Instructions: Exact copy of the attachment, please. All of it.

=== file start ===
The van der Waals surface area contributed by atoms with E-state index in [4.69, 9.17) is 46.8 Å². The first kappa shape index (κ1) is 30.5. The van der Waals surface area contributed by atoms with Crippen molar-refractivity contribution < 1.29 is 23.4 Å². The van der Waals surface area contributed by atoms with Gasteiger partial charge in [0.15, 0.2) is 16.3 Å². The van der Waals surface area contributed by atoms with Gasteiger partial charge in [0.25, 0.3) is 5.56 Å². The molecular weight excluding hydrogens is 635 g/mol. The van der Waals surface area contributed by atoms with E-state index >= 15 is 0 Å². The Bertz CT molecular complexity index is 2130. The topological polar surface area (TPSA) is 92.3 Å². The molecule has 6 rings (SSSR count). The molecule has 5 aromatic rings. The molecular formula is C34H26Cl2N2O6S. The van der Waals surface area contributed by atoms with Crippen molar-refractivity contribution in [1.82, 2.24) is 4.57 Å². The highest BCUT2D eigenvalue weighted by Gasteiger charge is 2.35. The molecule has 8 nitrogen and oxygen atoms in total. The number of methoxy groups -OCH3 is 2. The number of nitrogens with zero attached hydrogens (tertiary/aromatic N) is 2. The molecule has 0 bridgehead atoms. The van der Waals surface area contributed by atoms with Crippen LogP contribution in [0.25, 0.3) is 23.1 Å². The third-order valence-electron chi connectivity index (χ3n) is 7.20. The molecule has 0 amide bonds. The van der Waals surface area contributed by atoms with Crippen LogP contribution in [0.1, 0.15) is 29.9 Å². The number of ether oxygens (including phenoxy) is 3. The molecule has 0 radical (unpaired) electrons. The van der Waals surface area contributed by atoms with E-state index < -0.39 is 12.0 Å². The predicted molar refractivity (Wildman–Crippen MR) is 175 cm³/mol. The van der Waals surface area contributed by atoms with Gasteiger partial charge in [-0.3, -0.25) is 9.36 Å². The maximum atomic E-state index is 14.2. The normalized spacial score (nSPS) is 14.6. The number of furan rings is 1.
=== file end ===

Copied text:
The van der Waals surface area contributed by atoms with E-state index in [4.69, 9.17) is 46.8 Å². The first kappa shape index (κ1) is 30.5. The van der Waals surface area contributed by atoms with Crippen molar-refractivity contribution < 1.29 is 23.4 Å². The van der Waals surface area contributed by atoms with Gasteiger partial charge in [0.15, 0.2) is 16.3 Å². The van der Waals surface area contributed by atoms with Gasteiger partial charge in [0.25, 0.3) is 5.56 Å². The molecular weight excluding hydrogens is 635 g/mol. The van der Waals surface area contributed by atoms with E-state index >= 15 is 0 Å². The Bertz CT molecular complexity index is 2130. The topological polar surface area (TPSA) is 92.3 Å². The molecule has 6 rings (SSSR count). The molecule has 5 aromatic rings. The molecular formula is C34H26Cl2N2O6S. The van der Waals surface area contributed by atoms with Crippen molar-refractivity contribution in [1.82, 2.24) is 4.57 Å². The highest BCUT2D eigenvalue weighted by Gasteiger charge is 2.35. The molecule has 8 nitrogen and oxygen atoms in total. The number of methoxy groups -OCH3 is 2. The number of nitrogens with zero attached hydrogens (tertiary/aromatic N) is 2. The molecule has 0 bridgehead atoms. The van der Waals surface area contributed by atoms with Crippen LogP contribution in [0.25, 0.3) is 23.1 Å². The third-order valence-electron chi connectivity index (χ3n) is 7.20. The molecule has 0 amide bonds. The van der Waals surface area contributed by atoms with Crippen LogP contribution in [0.1, 0.15) is 29.9 Å². The number of ether oxygens (including phenoxy) is 3. The molecule has 0 radical (unpaired) electrons. The van der Waals surface area contributed by atoms with E-state index < -0.39 is 12.0 Å². The predicted molar refractivity (Wildman–Crippen MR) is 175 cm³/mol. The van der Waals surface area contributed by atoms with Gasteiger partial charge in [-0.3, -0.25) is 9.36 Å². The maximum atomic E-state index is 14.2. The normalized spacial score (nSPS) is 14.6. The number of furan rings is 1.